Aqueduct next Saturday: Queens County Jockey Clubs Meeting Promises Good Sport, Daily Racing Form, 1924-06-10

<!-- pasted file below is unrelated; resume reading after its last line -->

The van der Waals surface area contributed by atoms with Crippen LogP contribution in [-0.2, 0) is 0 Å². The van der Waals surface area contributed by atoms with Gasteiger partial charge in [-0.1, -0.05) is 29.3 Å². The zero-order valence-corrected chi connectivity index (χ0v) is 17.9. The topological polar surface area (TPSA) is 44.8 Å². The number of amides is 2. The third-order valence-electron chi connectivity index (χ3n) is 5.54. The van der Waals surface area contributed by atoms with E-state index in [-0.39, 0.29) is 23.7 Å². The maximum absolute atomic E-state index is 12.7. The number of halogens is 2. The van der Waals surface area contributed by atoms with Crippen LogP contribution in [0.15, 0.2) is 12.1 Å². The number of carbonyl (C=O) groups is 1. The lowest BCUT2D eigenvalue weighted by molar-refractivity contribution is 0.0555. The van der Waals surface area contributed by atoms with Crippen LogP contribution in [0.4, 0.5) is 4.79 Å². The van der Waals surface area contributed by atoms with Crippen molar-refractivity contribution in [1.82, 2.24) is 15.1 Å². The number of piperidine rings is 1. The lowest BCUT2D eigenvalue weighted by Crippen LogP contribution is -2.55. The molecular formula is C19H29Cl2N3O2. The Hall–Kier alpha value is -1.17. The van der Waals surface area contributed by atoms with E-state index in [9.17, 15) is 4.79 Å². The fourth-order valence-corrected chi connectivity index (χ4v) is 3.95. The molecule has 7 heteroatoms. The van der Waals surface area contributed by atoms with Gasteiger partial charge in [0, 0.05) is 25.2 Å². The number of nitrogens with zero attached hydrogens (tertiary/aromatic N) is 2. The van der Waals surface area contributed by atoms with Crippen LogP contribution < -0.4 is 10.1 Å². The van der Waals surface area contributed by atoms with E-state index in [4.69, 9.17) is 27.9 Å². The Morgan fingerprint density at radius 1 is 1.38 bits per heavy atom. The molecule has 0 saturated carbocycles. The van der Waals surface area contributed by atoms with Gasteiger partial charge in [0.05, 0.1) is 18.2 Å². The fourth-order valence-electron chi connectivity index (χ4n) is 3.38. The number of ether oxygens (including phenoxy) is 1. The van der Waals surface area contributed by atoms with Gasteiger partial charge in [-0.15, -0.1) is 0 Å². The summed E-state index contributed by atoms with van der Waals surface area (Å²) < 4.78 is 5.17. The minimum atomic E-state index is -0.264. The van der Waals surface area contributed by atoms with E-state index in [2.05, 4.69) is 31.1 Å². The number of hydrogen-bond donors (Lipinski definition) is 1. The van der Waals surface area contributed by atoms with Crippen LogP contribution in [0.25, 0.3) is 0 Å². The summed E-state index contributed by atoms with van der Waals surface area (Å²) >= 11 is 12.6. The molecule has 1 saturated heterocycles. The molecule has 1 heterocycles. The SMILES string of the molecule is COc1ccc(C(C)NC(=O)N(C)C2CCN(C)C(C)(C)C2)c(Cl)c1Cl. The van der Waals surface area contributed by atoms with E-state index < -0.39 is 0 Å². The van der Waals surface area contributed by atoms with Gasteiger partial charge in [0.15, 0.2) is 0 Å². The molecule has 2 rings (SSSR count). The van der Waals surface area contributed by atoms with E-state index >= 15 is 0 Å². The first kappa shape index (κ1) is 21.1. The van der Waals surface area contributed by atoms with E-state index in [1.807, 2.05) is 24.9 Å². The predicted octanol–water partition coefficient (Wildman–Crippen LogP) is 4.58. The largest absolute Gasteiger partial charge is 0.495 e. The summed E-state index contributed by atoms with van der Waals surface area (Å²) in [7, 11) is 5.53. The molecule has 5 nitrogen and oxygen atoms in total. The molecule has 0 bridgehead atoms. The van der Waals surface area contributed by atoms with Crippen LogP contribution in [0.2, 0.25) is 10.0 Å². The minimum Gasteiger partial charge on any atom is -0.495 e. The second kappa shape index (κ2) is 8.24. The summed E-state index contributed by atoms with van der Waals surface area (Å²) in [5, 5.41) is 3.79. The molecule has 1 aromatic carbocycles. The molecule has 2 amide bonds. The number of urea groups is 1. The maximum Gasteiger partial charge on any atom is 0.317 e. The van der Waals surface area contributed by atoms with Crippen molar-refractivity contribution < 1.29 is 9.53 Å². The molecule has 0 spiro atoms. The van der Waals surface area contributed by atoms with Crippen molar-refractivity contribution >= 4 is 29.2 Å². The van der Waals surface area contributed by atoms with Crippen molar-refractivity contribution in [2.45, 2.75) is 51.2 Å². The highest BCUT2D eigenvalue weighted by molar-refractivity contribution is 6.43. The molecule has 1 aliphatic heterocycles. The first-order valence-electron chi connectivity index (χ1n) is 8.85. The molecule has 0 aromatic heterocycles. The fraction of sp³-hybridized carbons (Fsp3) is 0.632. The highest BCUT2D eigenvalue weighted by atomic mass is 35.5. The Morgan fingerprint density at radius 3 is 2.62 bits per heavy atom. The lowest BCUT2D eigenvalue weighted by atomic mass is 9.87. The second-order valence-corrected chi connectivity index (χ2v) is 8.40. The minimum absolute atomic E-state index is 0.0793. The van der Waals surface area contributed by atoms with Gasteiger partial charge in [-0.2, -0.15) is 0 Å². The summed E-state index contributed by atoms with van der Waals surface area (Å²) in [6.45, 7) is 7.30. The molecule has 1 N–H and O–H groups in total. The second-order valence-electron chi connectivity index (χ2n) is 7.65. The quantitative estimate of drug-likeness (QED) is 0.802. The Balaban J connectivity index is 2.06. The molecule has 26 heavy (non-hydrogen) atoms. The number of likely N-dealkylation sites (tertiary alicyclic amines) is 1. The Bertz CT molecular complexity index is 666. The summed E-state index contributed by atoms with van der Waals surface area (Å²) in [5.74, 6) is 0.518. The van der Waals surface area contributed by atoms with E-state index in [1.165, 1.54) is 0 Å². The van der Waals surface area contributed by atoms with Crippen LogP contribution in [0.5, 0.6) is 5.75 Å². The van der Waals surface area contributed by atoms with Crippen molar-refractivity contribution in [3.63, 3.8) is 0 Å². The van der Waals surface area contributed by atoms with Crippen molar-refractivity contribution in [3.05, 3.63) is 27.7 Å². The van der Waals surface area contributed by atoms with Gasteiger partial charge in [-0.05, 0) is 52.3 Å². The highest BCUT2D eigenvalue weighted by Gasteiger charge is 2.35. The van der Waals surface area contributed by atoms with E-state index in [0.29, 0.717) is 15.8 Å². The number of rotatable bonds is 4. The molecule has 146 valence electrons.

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| AQUEDUCT NEXT SATURDAY r 9 Queens County Jockey Clubs ; Meeting Promises Good Sport. • • Brooklyn Handicap the Opening Day Attraction • — Some Interesting Facts in History of Noted Race. 1 NEW YORK, N. Y., June 9.— With the close I of the Belmont Park meeting on Friday next, , all roads for turf lovers will lead to Aqueduct, - where the twenty-day period of the J Queens County Jockey Club will begin, with i the Brooklyn Handicap and the Bayside Steeplechase as the chief attractions. There is every indication that the brilliancy - of the Belmont Park meeting will be sustained . at Aqueduct where the same horses ; that furnished such splendid sport during the Westchester meeting are engaged in i events that have a background bristling with L interest. Most conspicuous of the races for • three-year-olds and over at Aqueduct is the Brooklyn Handicap which has a value of • 0,000 and is run over the mile and an eighth course. The fact that horses racing over this distance . at Aqueduct have a straight run of half i a mile after the start has caused experts to , pronounce it the finest proving ground for . horses at the distance in the United States. The turn is gradual, and the run to the finish [ sufficiently long for the best horse to win in , a majority of instances. Because of this fact the fine old test inaugurated in 1887 possesses attractions for the race-going public . at large. The original conditions framed by Hugh D. Mclntyre, who was for many years secretary of the Brooklyn Jockey Club, called for a race at a mile and a quarter, but it . was reduced a furlong in 1915 in order to take advantage of the ideal conditions for , a race of that distance at Aqueduct. The , event is a heritage from the Brooklyn Jockey , Club, which virtually owned the Queens . County Jockey Club. The race was originally . j run at Gravesend in territory now largely . i built upon, but which in its earliest days was | surrounded by market gardens.. When the first Brooklyn Handicap was offered, racing in the vicinity of New York had no governing body. Proprietary organizations built tracks and offered programs. Continued on sixteenth page. AQUEDUCT NEXT SATURDAY Continued from first page. There was no agreement on the question of dates. The Coney Island and Monmouth Park Association often raced against Brighton Beach, and on occasions Grav.esend conflicted with Jerome Park. Bitter rivalries were engendered and there was a lack of the harmonizing influences that have made for the betterment of the turf since the establishment of the Jockey Club. The Brooklyn Handicap was intended to rival the Suburban, offered by the Coney Island Jockey Club, three years previously at Sheepshead Bay. From the start it assumed a place of the first importance in the world of racing. It is at the same distance and of the same value as the race framed by J. G. K. Lawrence and when an agreement was finally reached between the Coney Island and Brooklyn Jockey Clubs as to dates, with the latter opening the season, the Brooklyn assumed a position of paramount importance as the first big race of the year. The weights allotted by Mr. Mclntyre were announced early in the winter. It was a medium for speculation and gossip wherever turfmen congregated, not only in the east, but throughout the country. The outcome of the initial running of the event furnishes a fitting illustration of this fact, as Dry Monopole, owned and trained in New York won, wih Blue Wing, owned in Pittsburgh and trained in Kentucky, second, while third place went to Hidalgo, owned and trained in California. While Dry Monopole won the first Brooklyn Handicap for Sam Emery, noted soldier of fortune, operating one of the biggest books in the ring, the general belief at the time was that Blue Wing should have gained the honors. Garrison was criticized for waiting too long with the handsome son of Billet, but it is easy to find fault on such occasions and none but the rider of the horse could tell of the difficulties encountered in a field of such proportions. As it was the three horses finished heads apart in an epic struggle. There have been other great races for the Brooklyn Handicap, but the first will never be forgotten by those who saw it It is a matter of record that there has never been a Brooklyn Handicap that lacked a thrill. Among the good horses on its winning roster are The Bard, Tenny, Sir Walter, Kinley Muck, Irish Lad, Fitz Herbert. Whiskbroom II., Friar Rock, Cudgel, Grey Lag and Exterminator. Perhaps as good a finish as was ever seen for it was that between Exterminator and Grey Lag in 1922, when the former won by a nose only. There are elements of a great contest engaged for the Brooklyn of 1924. Old Mad Hatter will prefer the route to that of the Suburban which he won so gallantly. He, Zev, Bracadale and Mad Play are all eligible to start for the Rancocas Stable. Enchantment, Transmute and Klondyke are the Whitney trio that look best. The remainder of the field will no doubt be recruited from Rialto, Little Chief, Prince of Umbria, Little Celt, Thorndale, Spot Cash, Shuffle Along, Martingale, Dunlin, Mr. Mutt, Homestretch, Aga Khan, My Own, My Play, King Solomons Seal, Sun Pal, R?venge and Irince James. From present indications, the field will be more generous than that for the Suburban, but if the contest is as good, the public will enjoy a rare treat. A .

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